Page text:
Many of the acids prepared by the process of this invention are known in the art and they have the many utilities known for these compounds. For example, the soaps prepared therefrom can be used as driers. The acids can be employed as chemical intermedaites. For example, they may be esterified or reacted with an active halogen source to prepare the corresponding acyl halide.
Having fully described the novel process of this invention and the utility of the products produced thereby, it is desired that this invention be limited only within the lawful scope of the appended claims.
1. A process for the preparation of a carboxylic acid, said process comprising:
(1) reacting an olefin hydrocarbon having at least two hydrogen atoms bonded to an ethylenic linkage and a non-vinylidene configuration with ozone in the presence of a lower alkanol having one to three carbon atoms and at a temperature within the range of from about 80 to about 35 C., said olefin being free of cycloalkenyl and aromatic radicals and having from 6 to about 30 carobn atoms; 1
(2) adding water and a catalytic quantity of a mineral acid to the product thereby produced, and
(3) contacting the resultant mixture with an oxidizing gas selected from pure oxygen, air and oxygen admixed with an inert carrier gas at a temperature within the range of from about 50 to about 150 C.
2. The process of claim 1 wherein said ozone is in the gaseous state and is admixed, in a minor amount, with a carrier gas.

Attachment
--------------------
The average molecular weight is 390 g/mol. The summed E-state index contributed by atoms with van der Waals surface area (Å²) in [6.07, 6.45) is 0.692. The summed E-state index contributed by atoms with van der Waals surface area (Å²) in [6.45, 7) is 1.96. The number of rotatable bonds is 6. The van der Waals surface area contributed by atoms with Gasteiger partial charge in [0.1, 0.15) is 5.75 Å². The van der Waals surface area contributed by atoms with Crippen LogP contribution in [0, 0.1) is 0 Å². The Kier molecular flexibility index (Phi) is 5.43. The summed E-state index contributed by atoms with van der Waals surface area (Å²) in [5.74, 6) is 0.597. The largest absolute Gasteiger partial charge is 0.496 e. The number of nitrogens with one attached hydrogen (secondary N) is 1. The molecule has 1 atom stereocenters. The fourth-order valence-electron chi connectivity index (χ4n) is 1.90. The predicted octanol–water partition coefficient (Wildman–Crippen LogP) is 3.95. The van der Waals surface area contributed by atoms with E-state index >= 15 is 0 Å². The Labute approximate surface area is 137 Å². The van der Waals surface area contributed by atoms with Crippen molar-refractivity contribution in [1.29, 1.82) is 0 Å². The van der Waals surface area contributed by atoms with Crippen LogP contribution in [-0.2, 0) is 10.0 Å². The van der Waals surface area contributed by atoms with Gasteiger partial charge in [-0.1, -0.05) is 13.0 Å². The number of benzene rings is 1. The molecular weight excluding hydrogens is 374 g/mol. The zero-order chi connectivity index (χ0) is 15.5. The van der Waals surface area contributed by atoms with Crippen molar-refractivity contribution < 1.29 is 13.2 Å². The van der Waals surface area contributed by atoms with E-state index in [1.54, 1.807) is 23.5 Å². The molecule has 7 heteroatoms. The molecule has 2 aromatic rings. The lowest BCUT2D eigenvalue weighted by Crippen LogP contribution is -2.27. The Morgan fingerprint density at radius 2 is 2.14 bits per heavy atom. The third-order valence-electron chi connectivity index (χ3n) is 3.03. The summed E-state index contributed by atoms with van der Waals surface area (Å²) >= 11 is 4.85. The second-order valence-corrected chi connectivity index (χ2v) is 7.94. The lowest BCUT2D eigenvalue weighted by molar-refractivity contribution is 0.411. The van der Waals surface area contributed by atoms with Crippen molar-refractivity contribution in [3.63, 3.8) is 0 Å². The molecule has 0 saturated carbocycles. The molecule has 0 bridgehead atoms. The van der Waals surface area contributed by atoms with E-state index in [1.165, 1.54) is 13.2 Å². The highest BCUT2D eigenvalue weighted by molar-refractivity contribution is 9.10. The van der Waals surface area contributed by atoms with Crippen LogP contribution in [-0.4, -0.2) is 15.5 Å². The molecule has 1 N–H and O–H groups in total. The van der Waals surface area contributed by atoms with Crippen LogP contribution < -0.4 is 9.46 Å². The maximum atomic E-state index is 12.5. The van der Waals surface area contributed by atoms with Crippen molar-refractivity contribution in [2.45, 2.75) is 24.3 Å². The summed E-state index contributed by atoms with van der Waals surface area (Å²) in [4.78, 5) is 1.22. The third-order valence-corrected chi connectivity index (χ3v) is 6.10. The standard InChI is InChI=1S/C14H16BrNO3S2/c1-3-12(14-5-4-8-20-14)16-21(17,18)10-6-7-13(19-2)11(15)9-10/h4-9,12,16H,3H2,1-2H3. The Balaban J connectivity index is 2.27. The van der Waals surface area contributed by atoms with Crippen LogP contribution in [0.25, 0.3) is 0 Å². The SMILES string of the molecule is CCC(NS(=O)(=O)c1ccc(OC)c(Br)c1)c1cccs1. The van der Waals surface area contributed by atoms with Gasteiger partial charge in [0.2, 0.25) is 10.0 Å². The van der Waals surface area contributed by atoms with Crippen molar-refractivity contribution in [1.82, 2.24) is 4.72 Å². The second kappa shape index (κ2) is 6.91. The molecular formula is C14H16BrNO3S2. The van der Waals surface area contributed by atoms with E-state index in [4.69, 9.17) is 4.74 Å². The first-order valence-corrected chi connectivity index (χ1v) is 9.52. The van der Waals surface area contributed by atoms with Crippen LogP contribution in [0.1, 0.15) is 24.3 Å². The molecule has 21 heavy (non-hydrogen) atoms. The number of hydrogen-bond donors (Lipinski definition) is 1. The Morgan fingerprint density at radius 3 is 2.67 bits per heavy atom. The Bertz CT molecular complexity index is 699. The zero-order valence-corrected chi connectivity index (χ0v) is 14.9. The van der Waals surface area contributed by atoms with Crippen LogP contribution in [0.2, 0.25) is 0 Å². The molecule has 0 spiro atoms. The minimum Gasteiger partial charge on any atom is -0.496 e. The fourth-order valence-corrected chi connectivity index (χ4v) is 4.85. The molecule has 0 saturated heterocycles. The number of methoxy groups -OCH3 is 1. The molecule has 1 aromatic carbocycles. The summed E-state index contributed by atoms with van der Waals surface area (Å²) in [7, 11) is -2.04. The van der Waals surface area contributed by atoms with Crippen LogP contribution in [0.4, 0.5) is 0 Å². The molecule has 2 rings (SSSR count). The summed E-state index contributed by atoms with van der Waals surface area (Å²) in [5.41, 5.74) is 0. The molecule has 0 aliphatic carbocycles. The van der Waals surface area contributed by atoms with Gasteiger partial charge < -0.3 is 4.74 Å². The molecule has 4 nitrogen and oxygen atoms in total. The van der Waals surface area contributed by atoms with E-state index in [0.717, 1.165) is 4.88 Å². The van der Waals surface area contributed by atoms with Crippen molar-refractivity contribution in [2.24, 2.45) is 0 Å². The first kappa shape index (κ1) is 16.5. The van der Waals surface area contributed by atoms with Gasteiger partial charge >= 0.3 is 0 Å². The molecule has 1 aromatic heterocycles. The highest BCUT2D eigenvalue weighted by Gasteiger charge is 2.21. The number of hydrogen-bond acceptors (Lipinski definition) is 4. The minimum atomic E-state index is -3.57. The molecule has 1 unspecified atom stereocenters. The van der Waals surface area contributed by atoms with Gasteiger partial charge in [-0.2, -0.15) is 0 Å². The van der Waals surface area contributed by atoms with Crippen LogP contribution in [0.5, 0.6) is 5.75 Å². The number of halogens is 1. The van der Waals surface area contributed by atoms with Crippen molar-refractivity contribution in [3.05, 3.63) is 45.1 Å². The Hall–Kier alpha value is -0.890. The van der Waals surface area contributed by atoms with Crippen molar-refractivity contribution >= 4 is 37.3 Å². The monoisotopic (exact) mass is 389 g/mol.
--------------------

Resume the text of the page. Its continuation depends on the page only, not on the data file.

3. The process of claim 2 wherein the concentration of 4 R 3=I t-R wherein R R R and R are groups selected from the class consisting of hydrogen and alkyl radicals having from one to about 28 carbon atoms, such that at least two of said groups are hydrogen and said olefin has from six to about 30 carbon atoms and a non-vinylidene configuration.
8. The process of claim 7 wherein R R and R are hydrogen.
'9. The process of claim 7 wherein R and R are hydrogen and R and R are selected from said alkyl radicals.
10. The process of claim 9 wherein R is a methyl group.
11. A process for the preparation of a mixture of carboxylic acids having from about 9 to about 16 carbon atoms, said process comprising:
(1) reacting ozone with an olefin mixture consisting of an olefin having the formula:
H R -b=orn and an olefin having the formula:
wherein R is an alkyl radical having from 8 to about 15 carbon atoms and R and R are selected from alkyl radicals having from 8 to about 15 carbon atoms, such that the total number of carbon atoms in R and R is at least 16 and not more than about 23; in the presence of a lower alkanol having from one to three carbon atoms and at a temperature within the range of from about to about 35 C.; (2) adding water and a catalytic quantity of a mineral acid to the product thereby produced, and (3) contacting the resultant mixture with an oxidizing gas selected from pure oxygen, air and oxygen admixed with an inert carrier gas at a temperature within the range of from about 50 to about C. 12. Process of claim 11 wherein said mineral acid is sulfuric acid.
13. Process of claim 12 wherein saidlower alkanol is methanol.
14. The process of claim 1 wherein said olefin is a hydrocarbon.
References Cited UNITED STATES PATENTS 3/1966 Bailey 260-413 UNITED STATES PATENT OFFICE CERTIFICATE OF CORRECTION Patent No. 3,414,594 December 3, 1968 Michael Dubeck et al.
It is certified that error appears in the above identified patent and that said Letters Patent are hereby corrected as shown below: Column 5, line 9, "sheets" should read salts Column 6, line 20,
"least" should read last Column 8, line 72, "phentyl" should read pentyl Column 9, line 35, "carobn" should read carbon Column 10, lines 1 to 3, the formula should appear as shown below:
Signed and sealed this 17th day of March 1970.
(SEAL) Commissioner of Patents Edward M. Fletcher, Jr.